Add the ground meat, cooking until no longer pink. Add

the garlic, onion, peppers and jalapeno. Cook for a few

minutes more. Stir in the salt, pepper, and cumin. Add the

water and the beef base, and reduce heat to medium low.

Simmer slowly until most of the liquid has cooked out

and the remaining juices are thick. Serve in your choice

of taco shells, nacho chips, chalupas, or whatever your

favorite method of getting it into your mouth.

THICK AND CHEWY

FLOUR TORTILLAS

6 cups all-purpose flour

4 teaspoons baking powder

4 teaspoon salt

6 tablespoons lard

2 1/2 cups lukewarm water

Combine flour, salt and baking powder in a large bowl.

Add the lard, and using your fingers, cut in the lard until

the mixture resembles coarse meal. Stir the water in with

a fork until a sticky dough is formed. Using your hands,

knead the dough inside the bowl 10 or 12 times, until it

forms a well incorporated ball. Cover with a damp paper

towel and let it rest for 15 minutes. Divide the dough into

balls. Use walnut sized for snack-sized 4 inch tortillas, and

use twice that to make 8” tortillas for tacos. Allow to sit

another 15 minutes.

Heat a cast iron skillet over high heat.

To roll out your tortillas: place a ball of dough on a heavily

floured surface...Using a rolling-pin, roll the dough one

time in one direction, then turn the dough a quarter turn

and roll again. This will help ensure a uniform circle. Roll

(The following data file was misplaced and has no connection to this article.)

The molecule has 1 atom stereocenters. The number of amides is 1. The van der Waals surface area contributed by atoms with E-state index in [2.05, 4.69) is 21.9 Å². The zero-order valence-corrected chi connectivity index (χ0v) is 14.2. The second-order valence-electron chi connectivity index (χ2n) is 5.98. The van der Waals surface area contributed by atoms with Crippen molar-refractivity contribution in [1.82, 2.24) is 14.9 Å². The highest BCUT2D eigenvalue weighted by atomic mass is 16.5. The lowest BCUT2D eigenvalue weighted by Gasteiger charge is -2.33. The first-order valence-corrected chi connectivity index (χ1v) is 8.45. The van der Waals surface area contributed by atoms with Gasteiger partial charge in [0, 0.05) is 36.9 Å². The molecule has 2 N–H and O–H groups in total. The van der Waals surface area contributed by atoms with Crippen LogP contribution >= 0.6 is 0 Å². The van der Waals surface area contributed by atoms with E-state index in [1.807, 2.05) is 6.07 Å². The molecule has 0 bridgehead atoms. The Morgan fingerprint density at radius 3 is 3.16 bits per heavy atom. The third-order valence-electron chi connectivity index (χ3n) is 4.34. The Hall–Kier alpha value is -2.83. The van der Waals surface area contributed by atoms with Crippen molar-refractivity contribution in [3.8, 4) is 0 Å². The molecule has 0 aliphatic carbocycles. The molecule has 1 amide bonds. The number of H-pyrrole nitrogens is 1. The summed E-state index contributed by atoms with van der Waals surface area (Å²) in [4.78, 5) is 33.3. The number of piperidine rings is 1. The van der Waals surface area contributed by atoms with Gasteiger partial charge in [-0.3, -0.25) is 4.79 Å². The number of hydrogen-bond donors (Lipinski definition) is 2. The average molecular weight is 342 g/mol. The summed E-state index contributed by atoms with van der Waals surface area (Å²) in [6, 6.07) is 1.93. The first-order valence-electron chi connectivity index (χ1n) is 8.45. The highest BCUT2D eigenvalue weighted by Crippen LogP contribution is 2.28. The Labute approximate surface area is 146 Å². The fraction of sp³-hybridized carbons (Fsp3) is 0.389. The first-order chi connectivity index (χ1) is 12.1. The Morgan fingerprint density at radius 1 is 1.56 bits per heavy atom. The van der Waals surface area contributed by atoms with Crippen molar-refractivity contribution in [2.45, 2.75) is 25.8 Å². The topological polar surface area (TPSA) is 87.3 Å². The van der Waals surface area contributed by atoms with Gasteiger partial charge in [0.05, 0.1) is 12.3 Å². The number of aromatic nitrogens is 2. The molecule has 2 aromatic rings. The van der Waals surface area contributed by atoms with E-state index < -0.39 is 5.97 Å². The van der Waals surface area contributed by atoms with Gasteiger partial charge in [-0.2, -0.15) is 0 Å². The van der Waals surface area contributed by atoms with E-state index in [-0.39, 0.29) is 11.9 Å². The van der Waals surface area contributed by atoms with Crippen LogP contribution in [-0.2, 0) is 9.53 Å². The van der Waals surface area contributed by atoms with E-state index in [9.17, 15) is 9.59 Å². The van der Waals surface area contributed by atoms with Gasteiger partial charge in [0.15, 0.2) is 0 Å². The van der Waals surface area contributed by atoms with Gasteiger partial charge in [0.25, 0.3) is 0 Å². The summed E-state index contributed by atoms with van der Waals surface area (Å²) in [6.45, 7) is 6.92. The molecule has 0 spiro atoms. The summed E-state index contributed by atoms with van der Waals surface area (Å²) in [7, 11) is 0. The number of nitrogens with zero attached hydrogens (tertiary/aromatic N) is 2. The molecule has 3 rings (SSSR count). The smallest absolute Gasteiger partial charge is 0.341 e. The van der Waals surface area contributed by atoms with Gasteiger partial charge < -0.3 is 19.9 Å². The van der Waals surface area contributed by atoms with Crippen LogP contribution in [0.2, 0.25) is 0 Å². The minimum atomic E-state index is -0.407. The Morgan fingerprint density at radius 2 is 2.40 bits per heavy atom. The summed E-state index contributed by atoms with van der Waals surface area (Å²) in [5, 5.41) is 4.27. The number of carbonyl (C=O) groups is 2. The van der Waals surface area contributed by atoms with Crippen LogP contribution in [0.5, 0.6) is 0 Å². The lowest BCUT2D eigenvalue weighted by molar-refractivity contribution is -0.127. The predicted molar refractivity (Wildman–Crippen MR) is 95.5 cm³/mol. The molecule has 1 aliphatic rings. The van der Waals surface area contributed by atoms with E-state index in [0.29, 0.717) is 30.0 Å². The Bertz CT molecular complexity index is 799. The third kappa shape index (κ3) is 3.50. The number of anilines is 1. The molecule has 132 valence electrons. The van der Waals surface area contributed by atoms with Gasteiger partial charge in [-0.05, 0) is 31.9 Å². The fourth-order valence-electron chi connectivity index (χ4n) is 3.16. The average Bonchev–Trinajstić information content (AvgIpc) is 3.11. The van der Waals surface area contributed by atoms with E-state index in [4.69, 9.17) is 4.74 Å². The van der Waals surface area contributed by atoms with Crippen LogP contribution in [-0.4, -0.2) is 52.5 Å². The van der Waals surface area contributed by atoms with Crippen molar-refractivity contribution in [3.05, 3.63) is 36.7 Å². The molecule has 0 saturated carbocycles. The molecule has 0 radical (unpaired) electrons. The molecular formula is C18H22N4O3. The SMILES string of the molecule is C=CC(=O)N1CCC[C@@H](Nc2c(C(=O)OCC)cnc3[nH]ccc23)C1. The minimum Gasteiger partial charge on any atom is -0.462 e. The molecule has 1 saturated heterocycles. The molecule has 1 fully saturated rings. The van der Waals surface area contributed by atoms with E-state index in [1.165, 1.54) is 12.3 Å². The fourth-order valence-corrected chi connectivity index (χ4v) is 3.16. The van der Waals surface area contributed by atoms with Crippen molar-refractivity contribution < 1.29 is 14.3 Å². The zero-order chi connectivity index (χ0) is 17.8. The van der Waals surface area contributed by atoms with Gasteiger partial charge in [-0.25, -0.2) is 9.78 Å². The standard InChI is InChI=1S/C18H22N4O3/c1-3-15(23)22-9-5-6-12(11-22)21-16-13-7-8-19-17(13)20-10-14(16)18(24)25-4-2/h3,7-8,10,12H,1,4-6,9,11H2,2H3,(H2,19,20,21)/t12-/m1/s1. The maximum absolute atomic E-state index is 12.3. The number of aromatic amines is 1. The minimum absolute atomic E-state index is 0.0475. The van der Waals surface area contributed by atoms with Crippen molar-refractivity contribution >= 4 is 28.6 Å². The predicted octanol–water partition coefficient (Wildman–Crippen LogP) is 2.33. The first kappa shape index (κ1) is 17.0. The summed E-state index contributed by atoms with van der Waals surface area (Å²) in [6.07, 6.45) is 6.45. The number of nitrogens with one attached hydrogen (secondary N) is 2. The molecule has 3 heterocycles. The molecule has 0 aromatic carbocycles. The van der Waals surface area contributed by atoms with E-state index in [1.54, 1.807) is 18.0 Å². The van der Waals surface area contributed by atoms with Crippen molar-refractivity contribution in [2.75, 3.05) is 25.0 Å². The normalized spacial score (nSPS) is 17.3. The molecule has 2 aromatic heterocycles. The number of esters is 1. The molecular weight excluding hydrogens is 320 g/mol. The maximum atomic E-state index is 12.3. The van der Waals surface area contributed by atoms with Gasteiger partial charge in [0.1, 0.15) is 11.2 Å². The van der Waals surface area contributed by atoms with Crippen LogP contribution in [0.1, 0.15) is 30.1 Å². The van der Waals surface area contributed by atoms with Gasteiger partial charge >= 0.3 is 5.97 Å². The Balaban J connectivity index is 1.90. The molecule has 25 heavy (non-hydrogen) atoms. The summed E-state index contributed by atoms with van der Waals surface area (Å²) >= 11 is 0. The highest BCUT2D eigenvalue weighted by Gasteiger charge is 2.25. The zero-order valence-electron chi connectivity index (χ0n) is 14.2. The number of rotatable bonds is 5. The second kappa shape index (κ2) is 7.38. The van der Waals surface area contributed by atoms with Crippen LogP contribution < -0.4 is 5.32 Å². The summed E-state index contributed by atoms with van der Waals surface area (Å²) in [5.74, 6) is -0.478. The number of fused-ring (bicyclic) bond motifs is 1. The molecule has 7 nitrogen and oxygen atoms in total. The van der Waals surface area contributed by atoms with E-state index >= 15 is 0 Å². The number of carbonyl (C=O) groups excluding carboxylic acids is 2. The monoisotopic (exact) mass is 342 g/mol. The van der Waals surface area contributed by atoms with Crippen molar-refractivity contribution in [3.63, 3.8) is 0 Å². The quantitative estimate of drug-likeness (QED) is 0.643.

each ball a few times until the dough is thin–it should be

a about 4 inches in diameter if you used a walnut sized

ball, and 8” if you used a larger piece. The first time or two

that you make these, you may want to roll all of the dough

out before heating your skillet, and keep the rounds

between wax paper while you wait to cook them.

Cook until large bubbles start appearing, about 30

seconds, and flip it over to cook the other side. Stack the

tortillas on a plate while you finish the batch, but do not

place them in an oven.

REFRIED BEANS

You may use your favorite borracho bean recipe for these,

but canned pinto beans will work just fine if you don’t

have the time or inclination to cook up a batch.

4 cups cooked pinto beans, including some juice

1 teaspoon salt (if using canned beans or unseasoned

beans)

1/4 cup lard

Place beans, and salt if using, in a blender or food

processor and process until smooth. Heat lard to medium

high heat in a cast iron skillet. Gently spoon the beans